Representativeness might be then improved artificially by indexing M-SCE objective characteristics to known target population characteristics. A research needs statement by the TRB Committee for Safety Data, Analysis, and Evaluation (TRB ANB20, 2016) suggests that M-SCE dataset crash-related validity and representativeness might be improved by differentially weighting SCEs to index objective SCE profiles to corresponding crash profiles. This would treat SCE datasets in the same statistical manner as one would treat an unrepresentative sample taken from a population. The size of weights required to bring M-SCE datasets into reasonable conformity with candidate target crash populations in regard to objective characteristics would be another measure of discrepancies between datasets. The most concordant target crash population for M-SCE datasets would be that with the fewest and smallest differences.

Another opportunity for SCE-versus-crash analysis lies in the mix of dynamic triggers chosen for M-SCE datasets. Unlike most crash samples (e.g., LTCCS), M-SCE dataset composition is not guided by a sampling algorithm. Researchers can mold datasets toward external validity objectives by adjusting thresholds of different triggers and assessing external validity effects. Here, different M-SCE mixes can be compared to the various possible target crash populations listed above. This combined with SCE indexing might result in acceptable concordance with one or more target populations of harmful crashes.

Note that these approaches respect and utilize the superior “why” answers (e.g., Critical Reason) provided by ND videos for individual events. But they attempt to reconcile or at least assess large dataset differences in “who,” “when,” “where,” and “how.”

Other analytic approaches and quantitative methods might be applied to this problem. The above suggestions are not intended to preclude other analytic options.


Project findings would be implemented in improved mixes of trigger types and proportions in ND datasets and, most notably, plausible extrapolations of M-SCE statistics to real-world outcome measures.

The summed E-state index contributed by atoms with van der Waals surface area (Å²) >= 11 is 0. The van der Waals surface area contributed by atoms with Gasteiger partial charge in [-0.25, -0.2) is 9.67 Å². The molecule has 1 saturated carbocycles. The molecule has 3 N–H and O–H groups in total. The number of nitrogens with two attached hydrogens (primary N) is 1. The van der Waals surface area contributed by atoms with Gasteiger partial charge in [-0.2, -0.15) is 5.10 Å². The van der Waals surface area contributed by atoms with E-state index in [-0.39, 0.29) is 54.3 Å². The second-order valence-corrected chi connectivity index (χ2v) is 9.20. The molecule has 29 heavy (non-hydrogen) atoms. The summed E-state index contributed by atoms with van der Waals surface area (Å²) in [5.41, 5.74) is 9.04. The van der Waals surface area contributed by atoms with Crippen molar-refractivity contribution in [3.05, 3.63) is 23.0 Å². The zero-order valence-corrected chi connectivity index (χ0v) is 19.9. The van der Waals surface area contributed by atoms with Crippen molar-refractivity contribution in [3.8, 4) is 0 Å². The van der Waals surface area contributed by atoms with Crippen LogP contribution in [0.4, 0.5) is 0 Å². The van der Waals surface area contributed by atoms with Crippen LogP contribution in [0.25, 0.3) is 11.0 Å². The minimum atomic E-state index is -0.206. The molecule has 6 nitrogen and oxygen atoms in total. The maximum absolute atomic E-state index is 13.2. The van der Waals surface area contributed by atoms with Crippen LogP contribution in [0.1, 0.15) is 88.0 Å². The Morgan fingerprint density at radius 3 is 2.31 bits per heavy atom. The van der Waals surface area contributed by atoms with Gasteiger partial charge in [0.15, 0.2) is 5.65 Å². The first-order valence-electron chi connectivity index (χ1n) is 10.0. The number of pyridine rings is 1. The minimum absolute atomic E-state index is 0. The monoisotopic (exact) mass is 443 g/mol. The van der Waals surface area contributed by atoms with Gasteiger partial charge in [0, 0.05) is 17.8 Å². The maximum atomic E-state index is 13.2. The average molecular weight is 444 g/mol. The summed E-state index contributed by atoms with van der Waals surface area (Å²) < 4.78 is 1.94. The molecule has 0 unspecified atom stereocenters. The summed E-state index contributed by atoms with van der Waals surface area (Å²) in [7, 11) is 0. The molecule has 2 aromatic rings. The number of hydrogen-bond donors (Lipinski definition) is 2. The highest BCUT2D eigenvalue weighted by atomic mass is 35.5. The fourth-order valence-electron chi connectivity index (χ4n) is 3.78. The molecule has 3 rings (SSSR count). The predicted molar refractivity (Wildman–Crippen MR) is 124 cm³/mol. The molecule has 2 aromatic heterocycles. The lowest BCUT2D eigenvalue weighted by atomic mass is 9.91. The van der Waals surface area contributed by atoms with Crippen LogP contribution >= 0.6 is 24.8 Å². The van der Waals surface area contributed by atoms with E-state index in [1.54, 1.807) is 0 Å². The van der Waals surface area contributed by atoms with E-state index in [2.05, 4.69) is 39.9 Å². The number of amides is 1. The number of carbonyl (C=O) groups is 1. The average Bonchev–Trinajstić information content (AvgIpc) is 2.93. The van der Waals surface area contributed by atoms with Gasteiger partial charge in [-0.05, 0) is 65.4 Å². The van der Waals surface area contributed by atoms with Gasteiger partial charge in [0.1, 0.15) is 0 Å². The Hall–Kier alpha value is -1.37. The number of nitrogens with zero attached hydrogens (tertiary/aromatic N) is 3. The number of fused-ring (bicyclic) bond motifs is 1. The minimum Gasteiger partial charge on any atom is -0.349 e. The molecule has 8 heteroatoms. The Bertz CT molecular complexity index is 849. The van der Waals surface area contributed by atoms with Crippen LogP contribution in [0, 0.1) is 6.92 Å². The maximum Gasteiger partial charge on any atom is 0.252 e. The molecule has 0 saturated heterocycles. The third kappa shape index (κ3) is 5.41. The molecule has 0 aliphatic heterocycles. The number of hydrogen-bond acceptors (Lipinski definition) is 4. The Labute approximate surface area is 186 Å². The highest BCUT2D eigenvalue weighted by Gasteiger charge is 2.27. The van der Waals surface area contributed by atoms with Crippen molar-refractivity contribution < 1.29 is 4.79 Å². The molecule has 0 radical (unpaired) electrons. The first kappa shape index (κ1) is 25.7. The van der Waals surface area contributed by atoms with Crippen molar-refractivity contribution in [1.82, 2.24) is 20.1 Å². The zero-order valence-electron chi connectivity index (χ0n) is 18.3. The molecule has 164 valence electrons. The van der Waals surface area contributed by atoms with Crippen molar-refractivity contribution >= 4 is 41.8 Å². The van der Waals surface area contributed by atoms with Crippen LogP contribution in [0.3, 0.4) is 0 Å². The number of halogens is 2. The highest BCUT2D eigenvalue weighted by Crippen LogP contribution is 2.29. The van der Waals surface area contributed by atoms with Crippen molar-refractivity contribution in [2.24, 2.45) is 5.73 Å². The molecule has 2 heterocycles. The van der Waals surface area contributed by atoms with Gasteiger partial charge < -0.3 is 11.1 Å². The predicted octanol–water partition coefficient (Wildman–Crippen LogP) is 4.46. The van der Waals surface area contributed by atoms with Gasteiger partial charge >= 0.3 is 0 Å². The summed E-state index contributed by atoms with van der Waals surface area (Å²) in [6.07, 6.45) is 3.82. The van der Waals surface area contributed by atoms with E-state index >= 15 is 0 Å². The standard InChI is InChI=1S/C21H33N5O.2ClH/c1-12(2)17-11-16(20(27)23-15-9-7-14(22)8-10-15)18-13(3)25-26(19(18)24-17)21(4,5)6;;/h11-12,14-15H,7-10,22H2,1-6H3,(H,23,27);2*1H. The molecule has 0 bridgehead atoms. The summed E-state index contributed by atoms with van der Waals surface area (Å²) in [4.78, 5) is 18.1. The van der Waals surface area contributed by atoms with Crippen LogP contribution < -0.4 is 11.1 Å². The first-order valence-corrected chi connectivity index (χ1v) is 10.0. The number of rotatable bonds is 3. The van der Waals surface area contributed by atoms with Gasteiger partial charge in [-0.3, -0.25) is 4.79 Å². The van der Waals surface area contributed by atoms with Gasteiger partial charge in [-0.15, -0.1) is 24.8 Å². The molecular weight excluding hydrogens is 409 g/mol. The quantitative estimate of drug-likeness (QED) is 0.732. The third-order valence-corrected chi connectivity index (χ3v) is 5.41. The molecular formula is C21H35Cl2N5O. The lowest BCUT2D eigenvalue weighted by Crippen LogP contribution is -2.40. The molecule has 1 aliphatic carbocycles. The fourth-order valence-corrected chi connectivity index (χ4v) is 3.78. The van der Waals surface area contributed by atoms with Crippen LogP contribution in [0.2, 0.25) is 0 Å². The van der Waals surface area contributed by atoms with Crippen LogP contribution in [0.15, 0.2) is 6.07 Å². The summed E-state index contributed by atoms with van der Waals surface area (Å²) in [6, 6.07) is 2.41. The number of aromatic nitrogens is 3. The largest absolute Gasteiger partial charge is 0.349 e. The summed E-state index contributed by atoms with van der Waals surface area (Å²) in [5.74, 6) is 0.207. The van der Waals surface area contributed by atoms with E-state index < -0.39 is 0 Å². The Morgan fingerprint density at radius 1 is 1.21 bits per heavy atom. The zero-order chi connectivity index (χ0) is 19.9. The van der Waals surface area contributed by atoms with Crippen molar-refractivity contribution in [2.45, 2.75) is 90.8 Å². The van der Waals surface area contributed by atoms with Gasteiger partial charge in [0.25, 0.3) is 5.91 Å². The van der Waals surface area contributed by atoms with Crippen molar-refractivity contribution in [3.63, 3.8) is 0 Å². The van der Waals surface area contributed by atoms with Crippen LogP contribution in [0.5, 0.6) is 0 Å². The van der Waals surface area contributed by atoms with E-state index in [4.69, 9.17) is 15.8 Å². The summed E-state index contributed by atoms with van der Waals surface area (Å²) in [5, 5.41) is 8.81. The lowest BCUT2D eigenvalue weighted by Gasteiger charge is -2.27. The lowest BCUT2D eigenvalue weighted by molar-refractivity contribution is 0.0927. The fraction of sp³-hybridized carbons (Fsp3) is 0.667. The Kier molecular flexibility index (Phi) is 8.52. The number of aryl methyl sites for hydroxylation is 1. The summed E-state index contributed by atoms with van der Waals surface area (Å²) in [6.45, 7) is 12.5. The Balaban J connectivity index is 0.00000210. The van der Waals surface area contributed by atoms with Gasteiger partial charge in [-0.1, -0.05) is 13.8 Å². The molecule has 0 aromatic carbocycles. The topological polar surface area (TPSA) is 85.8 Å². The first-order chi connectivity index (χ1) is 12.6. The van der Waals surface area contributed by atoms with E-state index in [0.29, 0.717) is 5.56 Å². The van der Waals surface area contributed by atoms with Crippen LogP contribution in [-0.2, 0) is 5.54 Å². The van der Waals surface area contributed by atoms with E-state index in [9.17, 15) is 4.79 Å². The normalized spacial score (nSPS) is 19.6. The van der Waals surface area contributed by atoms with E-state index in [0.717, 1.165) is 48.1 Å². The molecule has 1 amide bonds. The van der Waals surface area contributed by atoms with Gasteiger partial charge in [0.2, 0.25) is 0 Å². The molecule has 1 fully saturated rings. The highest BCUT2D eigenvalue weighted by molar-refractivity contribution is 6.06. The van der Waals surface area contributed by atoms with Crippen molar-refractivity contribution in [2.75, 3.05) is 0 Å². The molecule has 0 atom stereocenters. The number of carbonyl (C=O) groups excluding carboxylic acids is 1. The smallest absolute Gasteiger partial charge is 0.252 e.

The initial analysis of causation data (both crash and ND) to identify the strongest objective characteristics (auxiliary variables) might require $100-200K in funding. A study to then assess and seek to improve M-SCE vs. hypothesized target crash population concordance might cost an additional $200-300K. As noted, parts of this overall study could be performed separately with smaller levels-of-effort.


This project is relevant to all past, present, and future studies employing the ND Mixed-SCE methodology. Algorithms for characterizing and quantifying corresponding outcome effects from SCE statistics could be applied to any study employing this methodology and with the recorded data variables required by the algorithm. Individual studies could address any possible specific target crash population. Thus the project would be appropriate for independent (e.g., university) researchers as well as for contracted research.

Sponsoring Committee:ACS60, Truck and Bus Safety
Research Period:6 - 12 months
Research Priority:Medium
RNS Developer:Ronald R. Knipling, President Safety for the Long Haul Inc. rknipling@verizon.net (703) 533-2895
Source Info:Some of the information and issues discussed here are derived from another ANB70 RNS entitled Toward Naturalistic Driving Crash Representativeness, and from discussions within the ANB70 Data Needs Subcommittee. Another information source has been an ANB20 RNS entitled Indexing Naturalistic Driving Events to Crashes.
Date Posted:11/02/2018
Date Modified:11/27/2018
Index Terms:Automatic data collection systems, Truck crashes, Trucks, Trucking safety, Crash data,
Cosponsoring Committees: 
Motor Carriers
Data and Information Technology
Freight Transportation
Safety and Human Factors